As more components of the Affordable Care Act begin to take effect, courts are being asked to rule on the constitutionality of different provisions of the Act. One such area is the constitutionality of requiring companies to provide abortion-inducing drugs, against the religious conviction of the companies’ owners. The Western District Court of Oklahoma ruled last week that Hobby Lobby, a nationwide store, would not be granted an injunction against the requirement to provide a health care plan that covers abortion-inducing drugs.
What is the legal rationale for denying this request to allow the corporation to follow its convictions regarding the provision of abortion-inducing drugs? Here’s a breakdown of the court’s rationale in the Hobby Lobby decision.
The Court examined two different areas of law when determining whether to grant the injunction: the First Amendment’s Free Exercise Clause and the Religious Freedom Restoration Act.
The opinion points to the fact that the owners of Hobby Lobby, the Green family, currently provide health insurance that lines up with their personal convictions regarding abortion to both Hobby Lobby employees and Mardel employees:
Although Hobby Lobby and Mardel are for-profit, secular corporations, the Green family operates them according to their Christian faith. “As part of their religious obligations” the Green family provides health insurance coverage to Hobby Lobby’s and Mardel’s employees through a self-insured plan. However, “[t]he Green family’s religious beliefs prohibit them from deliberately providing insurance coverage for prescription drugs or devices inconsistent with their faith, in particular abortion-causing drugs and devices. Hobby Lobby’s insurance policies have long explicitly excluded — consistent with their religious beliefs — contraceptive devices that might cause abortions and pregnancy-termination drugs like RU-486. The government does not dispute the sincerity of the Greens’ beliefs.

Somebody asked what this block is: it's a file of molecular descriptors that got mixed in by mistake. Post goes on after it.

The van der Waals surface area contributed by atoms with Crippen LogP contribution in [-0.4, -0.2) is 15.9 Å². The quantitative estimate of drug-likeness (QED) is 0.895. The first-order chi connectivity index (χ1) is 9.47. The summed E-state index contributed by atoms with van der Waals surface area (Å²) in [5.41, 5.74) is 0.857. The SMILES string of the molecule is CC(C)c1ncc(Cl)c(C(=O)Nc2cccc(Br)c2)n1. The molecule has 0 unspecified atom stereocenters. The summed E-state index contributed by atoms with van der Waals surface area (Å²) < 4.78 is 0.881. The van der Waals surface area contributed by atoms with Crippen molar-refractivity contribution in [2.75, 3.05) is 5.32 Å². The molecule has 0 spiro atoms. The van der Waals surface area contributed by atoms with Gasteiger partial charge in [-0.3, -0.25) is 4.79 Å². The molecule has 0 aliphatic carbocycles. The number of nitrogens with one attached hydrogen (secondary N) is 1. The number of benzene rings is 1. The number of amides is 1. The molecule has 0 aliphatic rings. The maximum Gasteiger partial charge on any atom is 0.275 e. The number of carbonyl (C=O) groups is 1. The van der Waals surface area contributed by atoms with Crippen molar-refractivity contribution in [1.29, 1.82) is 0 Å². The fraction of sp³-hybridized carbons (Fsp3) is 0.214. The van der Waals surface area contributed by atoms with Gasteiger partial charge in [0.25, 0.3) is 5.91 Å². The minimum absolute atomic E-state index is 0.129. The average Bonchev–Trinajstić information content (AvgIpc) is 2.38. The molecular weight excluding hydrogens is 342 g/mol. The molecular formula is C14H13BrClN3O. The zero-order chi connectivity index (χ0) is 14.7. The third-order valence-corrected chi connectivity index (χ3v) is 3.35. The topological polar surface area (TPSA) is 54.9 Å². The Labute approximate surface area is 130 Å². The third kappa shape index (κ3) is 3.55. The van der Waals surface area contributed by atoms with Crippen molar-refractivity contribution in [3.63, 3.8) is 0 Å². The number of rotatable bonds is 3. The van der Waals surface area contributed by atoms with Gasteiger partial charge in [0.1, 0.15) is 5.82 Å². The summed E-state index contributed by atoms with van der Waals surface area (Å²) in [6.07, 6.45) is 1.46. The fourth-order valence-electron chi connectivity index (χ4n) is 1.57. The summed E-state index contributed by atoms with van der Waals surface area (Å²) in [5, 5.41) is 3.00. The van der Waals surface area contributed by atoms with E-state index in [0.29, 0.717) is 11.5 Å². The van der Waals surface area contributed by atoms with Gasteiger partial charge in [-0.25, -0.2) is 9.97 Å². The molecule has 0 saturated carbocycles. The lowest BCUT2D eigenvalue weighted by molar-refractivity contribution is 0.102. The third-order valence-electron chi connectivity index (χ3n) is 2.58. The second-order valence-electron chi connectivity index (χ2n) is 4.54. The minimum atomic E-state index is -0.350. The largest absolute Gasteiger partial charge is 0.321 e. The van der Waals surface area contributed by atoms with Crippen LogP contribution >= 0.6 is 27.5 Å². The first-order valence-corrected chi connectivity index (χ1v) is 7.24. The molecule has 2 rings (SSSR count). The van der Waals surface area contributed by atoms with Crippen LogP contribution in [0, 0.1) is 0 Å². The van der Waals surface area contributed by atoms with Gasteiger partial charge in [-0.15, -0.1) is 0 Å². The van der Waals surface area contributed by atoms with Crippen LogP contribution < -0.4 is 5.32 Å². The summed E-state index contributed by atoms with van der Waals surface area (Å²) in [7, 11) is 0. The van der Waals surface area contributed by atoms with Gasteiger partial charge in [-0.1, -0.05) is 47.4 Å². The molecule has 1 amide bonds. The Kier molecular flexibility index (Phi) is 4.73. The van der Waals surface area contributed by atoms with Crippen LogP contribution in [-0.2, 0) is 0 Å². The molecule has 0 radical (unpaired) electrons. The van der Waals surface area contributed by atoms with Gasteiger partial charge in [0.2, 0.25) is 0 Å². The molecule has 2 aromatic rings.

According to the Green family, the fines for failing to provide coverage for Hobby Lobby employees under the current provisions of the Affordable Care Act will be about $1.3 million per day. There would also be fines assessed to Mardel. The plaintiffs feel that they “face an unconscionable choice: either violate the law, or violate their faith.”
Interestingly enough, the defendants argued that Hobby Lobby once did provide insurance that covered abortion-inducing emergency contraceptives. However, the Court was not convinced:
The court is not persuaded that the coverage was due to anything other than a mistake. Upon discovery of the coverage, Hobby Lobby immediately excluded the two drugs, Plan B and Ella, from its prescription drug policy. Defendants do not dispute that the company’s policies have otherwise long excluded abortion-inducing drugs. Here plaintiffs are not seeking a disfavored injunction, but rather ask the court to preserve the status quo.
The first constitutional issue that the court addressed was the First Amendment protection that the government cannot prohibit the free exercise of religion.
Plaintiffs maintain they exercise their religion by complying with their religious beliefs which prohibit them from providing coverage, or access to coverage, for abortion-causing drugs or devices or related education and counseling. The mandate forces them, plaintiff’s argue, to violate their religious beliefs and substantially burdens their religious exercise.
The court, in determining whether or not corporations have the right to the free exercise of religion, decided that “Hobby Lobby and Mardel are not religious organizations” and therefore do not have the right to the free exercise of religion.
The Court then turned to the Greens, who obviously have a constitutional right to freely exercise their religious beliefs. While the Greens are permitted to enjoy this right, the judicial system uses “levels of scrutiny” to determine what test to use to determine if First Amendment rights are being abused by the government:
If a law is both neutral and generally applicable, it only has to be “rationally related to a legitimate governmental interest to survive a constitutional challenge.”
A law that burdens a religious practice and is not neutral or generally applicable is subject to strict scrutiny. “[U]nless it is narrowly tailored to advance a compelling governmental interest,” the law violates the Free Exercise Clause.
In other words, if the law is neutral and generally applicable to everyone, the court uses far less scrutiny, finding that the law has to be only “rationally related to a legitimate governmental interest” to be upheld as constitutional. And the court found that this law was neutral and generally applicable to everyone, and that under the rational basis test, it would be upheld as constitutional.
The court did not examine the issue of whether the Greens could “establish a free exercise constitutional violation by reason of restrictions or requirements imposed on general business corporations they own or control” since the court found that the law was constitutional as applied to the Greens.